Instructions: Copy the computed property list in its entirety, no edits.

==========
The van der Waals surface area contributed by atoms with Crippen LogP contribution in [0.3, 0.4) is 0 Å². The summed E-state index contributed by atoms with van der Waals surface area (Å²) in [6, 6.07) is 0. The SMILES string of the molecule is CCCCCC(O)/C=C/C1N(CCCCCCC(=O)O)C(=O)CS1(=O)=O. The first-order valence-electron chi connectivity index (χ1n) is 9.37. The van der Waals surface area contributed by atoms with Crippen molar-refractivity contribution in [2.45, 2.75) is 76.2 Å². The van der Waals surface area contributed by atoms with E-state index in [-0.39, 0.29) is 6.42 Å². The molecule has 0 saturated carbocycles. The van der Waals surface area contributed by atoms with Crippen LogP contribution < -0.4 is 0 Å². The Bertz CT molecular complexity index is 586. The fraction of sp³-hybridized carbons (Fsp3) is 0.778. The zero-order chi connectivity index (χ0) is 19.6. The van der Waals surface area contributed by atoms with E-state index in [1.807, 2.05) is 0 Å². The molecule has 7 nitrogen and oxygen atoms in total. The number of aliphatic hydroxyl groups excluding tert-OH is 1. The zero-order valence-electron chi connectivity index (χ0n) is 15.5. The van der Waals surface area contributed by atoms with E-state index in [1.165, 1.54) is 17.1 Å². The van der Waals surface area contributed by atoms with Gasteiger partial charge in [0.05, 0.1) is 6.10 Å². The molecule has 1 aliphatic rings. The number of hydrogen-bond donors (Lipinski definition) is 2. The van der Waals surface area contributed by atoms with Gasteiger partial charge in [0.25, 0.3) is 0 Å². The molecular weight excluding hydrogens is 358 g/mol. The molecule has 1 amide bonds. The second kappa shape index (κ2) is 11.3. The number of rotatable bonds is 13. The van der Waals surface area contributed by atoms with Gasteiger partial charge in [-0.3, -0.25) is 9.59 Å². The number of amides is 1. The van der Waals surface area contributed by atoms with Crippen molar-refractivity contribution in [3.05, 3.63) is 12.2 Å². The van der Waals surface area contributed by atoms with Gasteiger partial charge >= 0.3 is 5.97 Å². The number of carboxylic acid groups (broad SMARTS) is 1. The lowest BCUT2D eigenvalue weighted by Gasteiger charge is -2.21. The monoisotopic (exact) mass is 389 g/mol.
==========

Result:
The van der Waals surface area contributed by atoms with Crippen LogP contribution in [0.3, 0.4) is 0 Å². The summed E-state index contributed by atoms with van der Waals surface area (Å²) in [6, 6.07) is 0. The SMILES string of the molecule is CCCCCC(O)/C=C/C1N(CCCCCCC(=O)O)C(=O)CS1(=O)=O. The first-order valence-electron chi connectivity index (χ1n) is 9.37. The van der Waals surface area contributed by atoms with Crippen molar-refractivity contribution in [2.45, 2.75) is 76.2 Å². The van der Waals surface area contributed by atoms with E-state index in [-0.39, 0.29) is 6.42 Å². The molecule has 0 saturated carbocycles. The van der Waals surface area contributed by atoms with Crippen LogP contribution < -0.4 is 0 Å². The Bertz CT molecular complexity index is 586. The fraction of sp³-hybridized carbons (Fsp3) is 0.778. The zero-order chi connectivity index (χ0) is 19.6. The van der Waals surface area contributed by atoms with E-state index in [1.807, 2.05) is 0 Å². The molecule has 7 nitrogen and oxygen atoms in total. The number of aliphatic hydroxyl groups excluding tert-OH is 1. The zero-order valence-electron chi connectivity index (χ0n) is 15.5. The van der Waals surface area contributed by atoms with E-state index in [1.165, 1.54) is 17.1 Å². The van der Waals surface area contributed by atoms with Gasteiger partial charge in [0.05, 0.1) is 6.10 Å². The molecule has 1 aliphatic rings. The number of hydrogen-bond donors (Lipinski definition) is 2. The van der Waals surface area contributed by atoms with Gasteiger partial charge in [0.25, 0.3) is 0 Å². The molecular weight excluding hydrogens is 358 g/mol. The molecule has 1 amide bonds. The second kappa shape index (κ2) is 11.3. The number of rotatable bonds is 13. The van der Waals surface area contributed by atoms with Gasteiger partial charge in [-0.3, -0.25) is 9.59 Å². The number of amides is 1. The van der Waals surface area contributed by atoms with Crippen molar-refractivity contribution in [3.05, 3.63) is 12.2 Å². The van der Waals surface area contributed by atoms with Gasteiger partial charge >= 0.3 is 5.97 Å². The number of carboxylic acid groups (broad SMARTS) is 1. The lowest BCUT2D eigenvalue weighted by Gasteiger charge is -2.21. The monoisotopic (exact) mass is 389 g/mol.